We arrived to find a big, torch-wielding mob freaking out about the evil activities and the approaching (unscheduled) lunar eclipse.  Our knight friend skedaddled.  We dispersed the crowd, repaired a holy obelisk, talked to the knight’s father (who definitely seemed fishy to us), tracked town the town official who had banished the knight (he was incompetent), tracked down some reports about the evil activities that the town official had hidden (they would help to clear the knight’s name) and finally ended up at a temple to an evil goddess.  The cult leader, naturally, was the knight’s father.  We dispersed the cultists and engaged the leader, who was about to sacrifice his baby son on the altar.  Our strikers teamed up on the cult leader while the rest of us handled the shadow creatures that were trying to get into the temple.  Again, it was a fairly easy combat.  We saved the baby, got a new hearing for the knight (I’m sure he’ll win) and were awarded the king’s favor.

My verdict on Living Forgotten Realms as a player is that it’s definitely a way to get that D&D fix when I can’t get it any other way.  I believe this store runs games three times a week, so there are plenty of opportunities to play if I so desire.  I was surprised at the low level of challenge in the battles, but the role playing was quite fun.  Our pacifist Cleric basically stood up and gave a fire-and-brimstone speech to the mob in the city, which had the odd effect of convincing the townsfolk to try to incinerate their lamps, but it was way cool.  My Paladin was supposed to be quite diplomatic, but I sort of stunk when it came to actually talking rather than rolling dice.  I’ll work on it, though.  I definitely prefer the home games with friends, but LFR is something I could see myself playing from time to time.

The magic item system for LFR is a little confusing.  During the adventure we came across a few different magic items, and we had to divvy them up for use during the adventure.  However, at the END of the adventure we could each take one magic item, and multiple players could pick the same thing.  To make matters more complicated, you can only USE a magic item up to four levels higher than your character (so, as a first-level character I could use up to a fifth-level magic item), but you can HAVE any level magic item.  Also, if it’s an enchanted weapon of a particular type, you can transfer the enchantment to any weapon you want.  In my Paladin’s case, I took a seventh-level magical dagger and transferred its enchantment to my longsword, but I can’t actually use that enchantment until I move up to level three.  Confusing, I know.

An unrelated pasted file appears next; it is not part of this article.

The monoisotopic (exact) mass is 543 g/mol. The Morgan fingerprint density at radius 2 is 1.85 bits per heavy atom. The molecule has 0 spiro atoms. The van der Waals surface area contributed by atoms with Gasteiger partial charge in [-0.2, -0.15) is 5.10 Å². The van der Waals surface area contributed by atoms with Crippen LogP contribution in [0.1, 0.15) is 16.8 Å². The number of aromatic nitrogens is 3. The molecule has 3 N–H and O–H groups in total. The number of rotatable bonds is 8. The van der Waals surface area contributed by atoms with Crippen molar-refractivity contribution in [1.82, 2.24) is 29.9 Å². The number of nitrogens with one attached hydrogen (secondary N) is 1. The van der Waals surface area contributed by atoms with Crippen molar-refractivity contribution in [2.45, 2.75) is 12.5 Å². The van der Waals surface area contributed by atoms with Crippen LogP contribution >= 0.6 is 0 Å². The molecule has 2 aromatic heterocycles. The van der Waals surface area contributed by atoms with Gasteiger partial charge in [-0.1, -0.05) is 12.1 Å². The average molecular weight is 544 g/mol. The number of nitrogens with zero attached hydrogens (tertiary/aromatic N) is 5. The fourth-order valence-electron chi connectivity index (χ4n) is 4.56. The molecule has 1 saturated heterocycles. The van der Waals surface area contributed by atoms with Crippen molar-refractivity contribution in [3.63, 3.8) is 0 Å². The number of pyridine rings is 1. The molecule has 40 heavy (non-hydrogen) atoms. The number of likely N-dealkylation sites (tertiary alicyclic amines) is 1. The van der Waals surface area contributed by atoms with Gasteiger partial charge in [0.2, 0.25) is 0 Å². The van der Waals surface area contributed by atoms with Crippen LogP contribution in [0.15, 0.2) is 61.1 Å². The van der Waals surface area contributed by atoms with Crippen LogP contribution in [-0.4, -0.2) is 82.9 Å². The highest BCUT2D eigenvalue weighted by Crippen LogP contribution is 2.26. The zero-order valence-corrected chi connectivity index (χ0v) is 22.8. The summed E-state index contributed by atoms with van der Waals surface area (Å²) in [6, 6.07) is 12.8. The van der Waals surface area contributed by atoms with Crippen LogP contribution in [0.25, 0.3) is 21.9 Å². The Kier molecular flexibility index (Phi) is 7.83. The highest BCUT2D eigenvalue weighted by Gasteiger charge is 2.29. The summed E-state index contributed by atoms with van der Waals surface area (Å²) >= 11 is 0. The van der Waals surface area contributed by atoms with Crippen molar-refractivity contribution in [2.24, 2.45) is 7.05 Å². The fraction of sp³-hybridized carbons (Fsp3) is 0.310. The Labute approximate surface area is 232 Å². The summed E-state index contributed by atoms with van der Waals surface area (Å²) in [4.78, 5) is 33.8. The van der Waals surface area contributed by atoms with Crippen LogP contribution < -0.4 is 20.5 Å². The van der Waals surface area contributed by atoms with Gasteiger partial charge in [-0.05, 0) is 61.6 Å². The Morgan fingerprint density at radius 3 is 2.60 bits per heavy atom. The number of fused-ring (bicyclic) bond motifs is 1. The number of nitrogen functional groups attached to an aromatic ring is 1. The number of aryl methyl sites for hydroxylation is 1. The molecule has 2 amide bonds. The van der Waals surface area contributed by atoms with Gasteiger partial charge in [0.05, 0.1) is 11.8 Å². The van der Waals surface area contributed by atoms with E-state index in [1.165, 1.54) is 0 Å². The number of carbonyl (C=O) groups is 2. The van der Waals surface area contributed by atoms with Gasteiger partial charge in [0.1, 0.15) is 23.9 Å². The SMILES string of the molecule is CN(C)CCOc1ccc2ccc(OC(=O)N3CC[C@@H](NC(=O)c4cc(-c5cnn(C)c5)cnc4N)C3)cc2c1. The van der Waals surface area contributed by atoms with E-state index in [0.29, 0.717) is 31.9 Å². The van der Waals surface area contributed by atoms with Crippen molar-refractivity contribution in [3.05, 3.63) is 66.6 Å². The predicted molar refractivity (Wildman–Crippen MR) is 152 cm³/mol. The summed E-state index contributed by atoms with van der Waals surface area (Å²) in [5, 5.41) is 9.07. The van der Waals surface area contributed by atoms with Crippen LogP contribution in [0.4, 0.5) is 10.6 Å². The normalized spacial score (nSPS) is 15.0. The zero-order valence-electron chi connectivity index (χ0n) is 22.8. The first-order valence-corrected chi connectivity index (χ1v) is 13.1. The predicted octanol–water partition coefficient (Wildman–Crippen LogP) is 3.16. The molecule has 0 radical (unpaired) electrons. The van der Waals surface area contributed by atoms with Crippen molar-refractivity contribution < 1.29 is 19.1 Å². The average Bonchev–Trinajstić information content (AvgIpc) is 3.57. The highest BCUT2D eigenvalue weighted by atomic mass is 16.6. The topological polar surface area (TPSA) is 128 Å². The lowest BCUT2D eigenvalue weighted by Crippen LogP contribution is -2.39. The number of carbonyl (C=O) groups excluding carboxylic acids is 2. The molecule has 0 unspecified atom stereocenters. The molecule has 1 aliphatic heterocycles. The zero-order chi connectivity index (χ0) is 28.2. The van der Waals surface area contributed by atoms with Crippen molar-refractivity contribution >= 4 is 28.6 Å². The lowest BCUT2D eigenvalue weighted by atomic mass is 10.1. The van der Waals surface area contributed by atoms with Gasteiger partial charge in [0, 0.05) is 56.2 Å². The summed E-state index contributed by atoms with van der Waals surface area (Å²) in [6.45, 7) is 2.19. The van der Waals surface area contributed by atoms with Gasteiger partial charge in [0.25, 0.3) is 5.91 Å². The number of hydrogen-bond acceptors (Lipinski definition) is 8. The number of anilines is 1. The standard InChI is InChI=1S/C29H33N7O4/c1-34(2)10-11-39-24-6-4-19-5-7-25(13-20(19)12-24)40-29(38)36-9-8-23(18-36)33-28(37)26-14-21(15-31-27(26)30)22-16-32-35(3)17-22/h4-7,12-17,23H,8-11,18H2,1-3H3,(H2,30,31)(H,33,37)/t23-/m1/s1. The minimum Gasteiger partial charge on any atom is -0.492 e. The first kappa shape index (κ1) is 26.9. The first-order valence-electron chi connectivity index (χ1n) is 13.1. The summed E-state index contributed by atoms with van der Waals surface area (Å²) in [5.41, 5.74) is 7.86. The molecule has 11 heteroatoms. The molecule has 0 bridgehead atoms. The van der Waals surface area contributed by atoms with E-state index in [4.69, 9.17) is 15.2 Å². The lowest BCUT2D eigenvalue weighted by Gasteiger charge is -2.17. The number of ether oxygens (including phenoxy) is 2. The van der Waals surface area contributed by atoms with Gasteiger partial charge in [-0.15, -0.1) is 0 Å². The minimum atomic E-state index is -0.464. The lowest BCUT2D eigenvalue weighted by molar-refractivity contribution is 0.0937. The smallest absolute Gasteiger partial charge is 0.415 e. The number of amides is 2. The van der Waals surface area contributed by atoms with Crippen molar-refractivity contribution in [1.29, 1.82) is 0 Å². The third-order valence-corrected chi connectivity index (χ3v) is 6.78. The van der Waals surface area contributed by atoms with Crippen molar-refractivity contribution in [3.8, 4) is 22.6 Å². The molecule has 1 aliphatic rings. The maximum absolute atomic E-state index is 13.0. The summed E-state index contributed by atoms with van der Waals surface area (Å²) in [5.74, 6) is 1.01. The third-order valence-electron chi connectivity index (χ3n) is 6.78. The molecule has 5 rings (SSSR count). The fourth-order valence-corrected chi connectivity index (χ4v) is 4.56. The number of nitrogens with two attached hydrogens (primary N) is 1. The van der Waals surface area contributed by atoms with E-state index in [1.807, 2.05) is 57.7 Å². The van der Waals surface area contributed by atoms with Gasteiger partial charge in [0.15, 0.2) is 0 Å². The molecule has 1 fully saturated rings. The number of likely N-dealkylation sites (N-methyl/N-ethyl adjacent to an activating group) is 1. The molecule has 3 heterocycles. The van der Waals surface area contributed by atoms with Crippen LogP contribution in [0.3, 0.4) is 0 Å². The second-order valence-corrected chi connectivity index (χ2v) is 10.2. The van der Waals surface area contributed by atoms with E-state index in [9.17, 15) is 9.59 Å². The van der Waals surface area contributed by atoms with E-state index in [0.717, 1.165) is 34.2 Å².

I could see myself playing LFR again in the future – hopefully with Barbara joining me – but I’m pretty sure I don’t want to play my Paladin again.  He did exactly what he was supposed to do – bring the enemies to himself, absorb damage, dish out healing, punish the enemies he calls out when they attack his allies – but it just wasn’t that much fun.  I really didn’t move around at all in either battle – I stood there and traded blows with bad guys.  It worked for the party, but it was kind of dull.  I know I’m going to play an Avenger in my main campaign with my friends, so I might try LFR again with a Warlord that I’ve rolled up.  We shall see.

How about DM lessons?  Aarrun, the DM for the game Thursday night, was a great DM in my opinion, and I feel like I could learn a lot from him.

  • He knew the rules forward and backward.  For instance, he knew what my Paladin’s powers could do much better than I did.
  • He kept the game moving, letting the table know whose turn it was and who would be up next.
  • He got into the role playing in a good way.  He had a favorite NPC – a batty old lady who ran a book and bird shop – who really came alive with Aarrun’s acting.
  • He let the players try whatever they wanted, even if it was stupid.  Hilarity often ensued.

I have a long way to go before I can be a DM on par with Aarrun, but I feel like I can get there one day.